It might not feel terribly true to the spirit of the film, but as a game, Scarface is functional. You're given the open city of Miami to drive around right off the bat, though you'll be doing business in only one part of the city at a time. You start in Little Havana, and your goal is to take back that part of town so you can deal cocaine unabated by the other dealers that have risen during your three-month absence. You take back the streets by going to war with gangs that have taken up residence in various parts of the neighborhood. These gangs are denoted by a skull on your map, and your task here is to roll up to the thugs, open fire, and not stop shooting until they're all dead. You'll also need to buy businesses in each part of town, mainly so that you can use them as drug fronts, and you won't able to advance the story if you don't. But you can't just waltz in and buy each business right away. Business owners have specific tasks that you must complete before they'll sell. That means you'll have to go on a mission. Some of the missions make perfect sense and fit with something Tony Montana would do, like defending a restaurant from attackers. Another has you guarding a speedboat from a fixed gun position on a helicopter while it tries to find shark fins to make shark-fin soup for a wedding party at another restaurant. The slightly goofy missions conspire to make the whole game feel disjointed and flippant.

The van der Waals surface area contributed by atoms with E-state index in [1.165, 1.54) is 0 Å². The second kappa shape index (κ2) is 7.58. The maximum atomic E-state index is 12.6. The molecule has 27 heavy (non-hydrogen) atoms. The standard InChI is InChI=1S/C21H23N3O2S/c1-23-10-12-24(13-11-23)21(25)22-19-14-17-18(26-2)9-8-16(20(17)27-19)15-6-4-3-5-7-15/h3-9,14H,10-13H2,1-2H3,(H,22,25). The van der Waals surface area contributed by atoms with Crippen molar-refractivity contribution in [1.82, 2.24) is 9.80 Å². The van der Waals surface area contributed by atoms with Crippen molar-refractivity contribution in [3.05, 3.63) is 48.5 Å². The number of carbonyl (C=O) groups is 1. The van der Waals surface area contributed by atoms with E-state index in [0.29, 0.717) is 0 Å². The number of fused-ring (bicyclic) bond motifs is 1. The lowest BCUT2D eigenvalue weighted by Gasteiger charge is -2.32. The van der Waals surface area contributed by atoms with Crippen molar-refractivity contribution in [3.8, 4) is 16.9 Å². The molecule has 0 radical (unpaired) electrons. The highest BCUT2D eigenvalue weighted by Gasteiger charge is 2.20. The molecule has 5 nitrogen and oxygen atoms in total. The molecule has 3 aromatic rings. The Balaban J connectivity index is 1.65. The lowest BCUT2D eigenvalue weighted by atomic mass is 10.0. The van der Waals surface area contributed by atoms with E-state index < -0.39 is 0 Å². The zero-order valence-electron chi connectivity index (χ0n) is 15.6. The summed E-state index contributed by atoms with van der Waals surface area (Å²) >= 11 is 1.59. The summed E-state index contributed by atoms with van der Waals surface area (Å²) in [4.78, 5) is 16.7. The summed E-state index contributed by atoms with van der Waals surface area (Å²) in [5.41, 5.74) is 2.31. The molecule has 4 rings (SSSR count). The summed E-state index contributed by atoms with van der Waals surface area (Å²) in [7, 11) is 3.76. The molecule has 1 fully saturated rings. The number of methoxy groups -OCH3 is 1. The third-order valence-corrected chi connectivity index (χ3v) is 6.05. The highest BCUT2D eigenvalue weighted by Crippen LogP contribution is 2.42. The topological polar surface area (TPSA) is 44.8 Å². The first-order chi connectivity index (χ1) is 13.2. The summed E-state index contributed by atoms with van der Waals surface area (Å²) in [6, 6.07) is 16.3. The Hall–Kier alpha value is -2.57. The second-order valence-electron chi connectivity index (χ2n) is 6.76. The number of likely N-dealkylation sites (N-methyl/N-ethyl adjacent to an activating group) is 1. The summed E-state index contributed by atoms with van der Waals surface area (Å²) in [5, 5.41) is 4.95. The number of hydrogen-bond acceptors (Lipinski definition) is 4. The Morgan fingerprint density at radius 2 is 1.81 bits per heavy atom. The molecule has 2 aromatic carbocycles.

In addition to the main process of completing missions and buying front businesses, there's the more open-ended goal of making money and building a reputation. You have a reputation level that increases for a variety of different reasons, including completing missions, and you won't be able to take on some missions unless your reputation is at a certain level. If you need to earn a lot of rep, that might mean you go several hours without progressing the story because you need to earn money to purchase junk for your mansion, which raises your rep and also gives you access to the stupidly named "pimp my mansion" feature.